McDonalds – Report on Animal Welfare Standards (2002 – 2003)

Outcome: 5.3%

Shareholders request that the Board of Directors issue a report to shareholders by October 2003, prepared at reasonable cost and omitting proprietary information, reviewing McDonald’s animal welfare standards with the view to adopting and enforcing consistent animal welfare standards internationally.
SUPPORTING STATEMENT: Our company’s farmed animal welfare practices in the U.S. and U.K. make McDonald’s a corporate leader in those countries.

  • In its “Animal Welfare Guiding Principles,” our company states, “McDonald’s commitment to animal welfare is global … McDonald’s sets annual performance objectives to measure our improvement and will ensure our purchasing strategy is aligned with our commitment to animal welfare … McDonald’s will communicate our process, programs, plans and progress surrounding animal welfare.”
  • McDonald’s stated in last year’s proxy: “The Guiding Principles express our commitment to the raising, transportation and slaughter of animals in a manner that is free of cruelty, abuse and neglect. The Guiding Principles are applicable to all suppliers (i.e., all suppliers from which the Company purchases product) on a worldwide basis … the Company, together with its outside experts, works with its suppliers to develop systems to monitor and assess the effectiveness of the suppliers’ animal handling practices. … We operate in 121 countries, and it is a tremendous task to monitor every supplier in every country immediately. We are making progress … we already report to shareholders about our animal welfare program on our website at”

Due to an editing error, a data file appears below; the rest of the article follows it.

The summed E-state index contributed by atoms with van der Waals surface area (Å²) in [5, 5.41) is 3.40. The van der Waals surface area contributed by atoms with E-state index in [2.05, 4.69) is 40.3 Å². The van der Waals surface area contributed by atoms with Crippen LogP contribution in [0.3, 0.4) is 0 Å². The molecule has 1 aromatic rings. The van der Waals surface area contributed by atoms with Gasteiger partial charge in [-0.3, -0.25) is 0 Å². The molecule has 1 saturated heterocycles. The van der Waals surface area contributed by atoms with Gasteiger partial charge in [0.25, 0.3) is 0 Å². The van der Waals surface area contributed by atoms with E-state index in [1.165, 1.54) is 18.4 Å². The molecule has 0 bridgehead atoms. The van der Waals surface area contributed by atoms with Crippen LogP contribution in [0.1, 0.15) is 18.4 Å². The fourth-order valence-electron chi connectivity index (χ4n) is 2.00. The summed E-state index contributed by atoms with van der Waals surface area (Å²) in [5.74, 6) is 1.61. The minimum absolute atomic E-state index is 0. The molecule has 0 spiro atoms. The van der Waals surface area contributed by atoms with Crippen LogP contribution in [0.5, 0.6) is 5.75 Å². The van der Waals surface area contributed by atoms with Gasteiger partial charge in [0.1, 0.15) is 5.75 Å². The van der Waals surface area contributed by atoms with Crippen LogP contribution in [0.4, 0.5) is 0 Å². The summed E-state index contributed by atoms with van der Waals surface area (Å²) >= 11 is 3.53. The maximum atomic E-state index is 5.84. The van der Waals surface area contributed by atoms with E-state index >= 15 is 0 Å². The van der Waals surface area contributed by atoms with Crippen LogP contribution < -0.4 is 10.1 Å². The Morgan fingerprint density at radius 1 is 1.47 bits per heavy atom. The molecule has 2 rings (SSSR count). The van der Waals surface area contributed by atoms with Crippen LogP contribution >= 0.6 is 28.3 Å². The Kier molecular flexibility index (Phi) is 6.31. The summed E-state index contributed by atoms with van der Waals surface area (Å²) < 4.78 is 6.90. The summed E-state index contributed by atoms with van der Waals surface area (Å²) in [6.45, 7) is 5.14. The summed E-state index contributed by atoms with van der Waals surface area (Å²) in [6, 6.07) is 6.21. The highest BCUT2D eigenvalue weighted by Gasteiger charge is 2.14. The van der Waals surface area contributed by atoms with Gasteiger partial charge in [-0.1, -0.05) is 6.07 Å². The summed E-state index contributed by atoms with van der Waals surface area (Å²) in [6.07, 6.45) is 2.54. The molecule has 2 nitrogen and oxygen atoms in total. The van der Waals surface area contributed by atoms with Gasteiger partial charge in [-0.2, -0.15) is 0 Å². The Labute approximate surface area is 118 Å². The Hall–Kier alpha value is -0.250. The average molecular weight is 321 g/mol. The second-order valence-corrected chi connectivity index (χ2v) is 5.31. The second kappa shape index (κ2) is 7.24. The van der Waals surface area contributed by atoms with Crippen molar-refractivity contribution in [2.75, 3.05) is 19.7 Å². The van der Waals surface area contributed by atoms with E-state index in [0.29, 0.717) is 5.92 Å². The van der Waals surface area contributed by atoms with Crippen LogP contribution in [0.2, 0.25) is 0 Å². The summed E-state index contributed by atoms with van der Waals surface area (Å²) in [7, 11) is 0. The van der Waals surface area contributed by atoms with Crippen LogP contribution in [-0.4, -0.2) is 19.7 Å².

• Our company states that “different markets may develop additional standards and compliance systems [for animal welfare] appropriate to the legal framework, supply chains, and culture of the area.”


  • Despite exemplary practices in the U.S. and U.K., more than one-half of our company’s 29,000 restaurants operate elsewhere. Some standards implemented in the U.K. apply exclusively in that country (e.g., battery cage and gestation crate bans).’s “Animal Welfare Progress Highlights (1999-2002)” discusses many policies that apply only in the U.S., without mentioning that they are only in the U.S.
  • Our chief competitors, Burger King and Wendy’s, have adopted standards similar to our U.S. standards and apply them internationally.
  • Our company has not made known any global program. makes no reference to improved conditions in the raising of any animals (other than laying hens), transportation of any animals, use of experts, any programs or evaluation methods, “performance objectives,” or any “process, programs, plans, or progress” outside the U.S.

McDonald’s Community Affairs Director Bob Langert has stated, “No longer are extremists driving the debate. Mainstream consumers are the primary force.” We believe that our company risks harm to its reputation and image if it buys from suppliers engaged in animal abuse while it continues to assert its adherence to a program that it has not implemented. We urge our company to continue to protect and enhance its good reputation and business by ensuring that its public statements are accurate and that its suppliers worldwide meet the highest standards for the humane treatment of farmed animals by adopting the proposed resolution.

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